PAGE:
Making connections between weather and UAS

Tony Segalés Espinosa says his love of small-scale aircraft began as a kid, flying model aircraft with his dad. Today, that love transfers into engineering drones for severe weather research.

Segalés Espinosa combines his robotics background and his electrical engineering knowledge to build severe weather research drones or uncrewed aerial systems. These systems will be utilized in field experiments by the NOAA National Severe Storms Laboratory and the University of Oklahoma. 

“I learned there was a gap between state-of-the-art drone technology and its use in weather research,” said Segalés Espinosa, a scientist with the Cooperative Institute for Severe and High-Impact Weather Research and Operations (CIWRO) and the Advanced Radar Research Center (ARRC). Segalés Espinosa is also pursuing a Ph.D. at the University of Oklahoma in electrical and computer engineering.

A person holding a UAS.
Tony Segalés Espinosa with a Coptersonde UAS he designed. Segalés Espinosa developed systems for the Coptersonde to improve weather sampling. He also developed the outer shell for the UAS. (Photo provided.)

 

Some of the problems Segalés Espinosa works to solve include making a sensor system compact, and reliable, for a drone. Drones also need to withstand extreme weather conditions, like changes in temperature. Segalés Espinosa integrated temperature and humidity sensors, while developing new hardware specifically created for sampling the atmosphere.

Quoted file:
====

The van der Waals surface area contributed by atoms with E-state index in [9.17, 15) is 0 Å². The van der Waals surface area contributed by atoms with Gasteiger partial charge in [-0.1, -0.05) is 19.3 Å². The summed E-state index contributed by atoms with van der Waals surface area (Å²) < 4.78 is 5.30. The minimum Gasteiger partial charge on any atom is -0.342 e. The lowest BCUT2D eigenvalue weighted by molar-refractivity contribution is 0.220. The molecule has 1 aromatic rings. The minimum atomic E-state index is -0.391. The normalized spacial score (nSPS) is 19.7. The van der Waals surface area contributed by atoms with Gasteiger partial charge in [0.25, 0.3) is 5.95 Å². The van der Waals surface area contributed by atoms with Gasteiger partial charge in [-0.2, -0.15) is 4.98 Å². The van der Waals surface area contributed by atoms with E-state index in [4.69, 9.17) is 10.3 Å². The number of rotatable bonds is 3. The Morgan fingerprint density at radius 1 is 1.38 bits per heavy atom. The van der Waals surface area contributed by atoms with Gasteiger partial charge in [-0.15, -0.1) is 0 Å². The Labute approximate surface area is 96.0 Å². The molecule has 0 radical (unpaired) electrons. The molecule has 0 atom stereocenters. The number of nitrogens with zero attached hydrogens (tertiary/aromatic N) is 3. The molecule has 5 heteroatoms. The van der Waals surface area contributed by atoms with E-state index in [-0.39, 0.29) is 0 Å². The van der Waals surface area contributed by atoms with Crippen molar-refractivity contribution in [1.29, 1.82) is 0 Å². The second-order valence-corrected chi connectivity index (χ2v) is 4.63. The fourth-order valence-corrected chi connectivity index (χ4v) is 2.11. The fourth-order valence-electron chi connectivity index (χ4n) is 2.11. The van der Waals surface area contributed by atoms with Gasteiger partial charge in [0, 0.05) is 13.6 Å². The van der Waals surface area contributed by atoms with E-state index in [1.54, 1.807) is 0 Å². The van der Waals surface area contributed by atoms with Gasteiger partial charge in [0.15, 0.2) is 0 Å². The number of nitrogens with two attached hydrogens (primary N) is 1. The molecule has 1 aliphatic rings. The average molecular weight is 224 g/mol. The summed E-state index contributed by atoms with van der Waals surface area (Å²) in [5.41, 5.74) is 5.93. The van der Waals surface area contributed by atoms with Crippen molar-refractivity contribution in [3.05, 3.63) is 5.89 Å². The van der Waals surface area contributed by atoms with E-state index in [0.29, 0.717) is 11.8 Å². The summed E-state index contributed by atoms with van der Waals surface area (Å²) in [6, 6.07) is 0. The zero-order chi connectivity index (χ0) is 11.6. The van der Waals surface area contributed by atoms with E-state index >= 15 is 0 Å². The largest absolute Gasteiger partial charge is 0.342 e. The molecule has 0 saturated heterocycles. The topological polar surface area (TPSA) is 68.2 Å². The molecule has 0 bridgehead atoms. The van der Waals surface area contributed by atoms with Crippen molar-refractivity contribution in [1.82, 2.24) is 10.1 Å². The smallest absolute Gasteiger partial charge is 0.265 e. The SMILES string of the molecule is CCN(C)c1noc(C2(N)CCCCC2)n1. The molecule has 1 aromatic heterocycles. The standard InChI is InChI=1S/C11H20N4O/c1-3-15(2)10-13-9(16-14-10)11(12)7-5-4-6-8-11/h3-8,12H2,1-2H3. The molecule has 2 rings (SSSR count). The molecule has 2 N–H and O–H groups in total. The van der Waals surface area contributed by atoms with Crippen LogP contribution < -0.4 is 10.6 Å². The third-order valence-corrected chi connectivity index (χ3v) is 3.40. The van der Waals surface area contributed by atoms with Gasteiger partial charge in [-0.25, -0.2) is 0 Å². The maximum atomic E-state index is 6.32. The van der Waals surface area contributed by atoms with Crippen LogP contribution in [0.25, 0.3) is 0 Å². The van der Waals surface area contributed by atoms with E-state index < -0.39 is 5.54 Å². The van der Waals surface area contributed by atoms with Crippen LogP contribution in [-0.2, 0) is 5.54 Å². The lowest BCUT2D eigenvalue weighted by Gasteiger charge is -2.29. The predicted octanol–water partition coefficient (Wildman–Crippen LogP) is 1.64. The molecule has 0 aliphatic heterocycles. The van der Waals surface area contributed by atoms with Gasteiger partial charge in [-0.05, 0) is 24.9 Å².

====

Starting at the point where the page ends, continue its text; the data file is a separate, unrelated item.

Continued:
“You have to connect the dots and find other ways to sample the atmosphere, and drones help us do that,” he said. “That is what motivated me. I am excited to use my knowledge to help people improve their work and research as we capture more data about the atmosphere.”

Making connections

A native of Paraguay, Segalés Espinosa is building more than drones. He’s building connections.

“My parents told me what I’m doing here is a big collaboration for the world. This research is impacting everyone,” he said. “Myself and others are collaborating with people with different cultural backgrounds while having the same main goal — making the world a better place.”

He said making the world better continues to inspire him to reach his goals within the weather and engineering communities.

Segalés Espinosa admits coming to the United States for his masters, and now Ph.D., was difficult. Now he is developing cutting-edge technology, and that drives him every day.

Two men standing in front of a small model plane aircraft
Tony Segalés Espinosa and his dad with a small-scale aircraft. Segalés Espinosa’s love of aircraft transfers into engineering drones for severe weather research. (Photo provided.)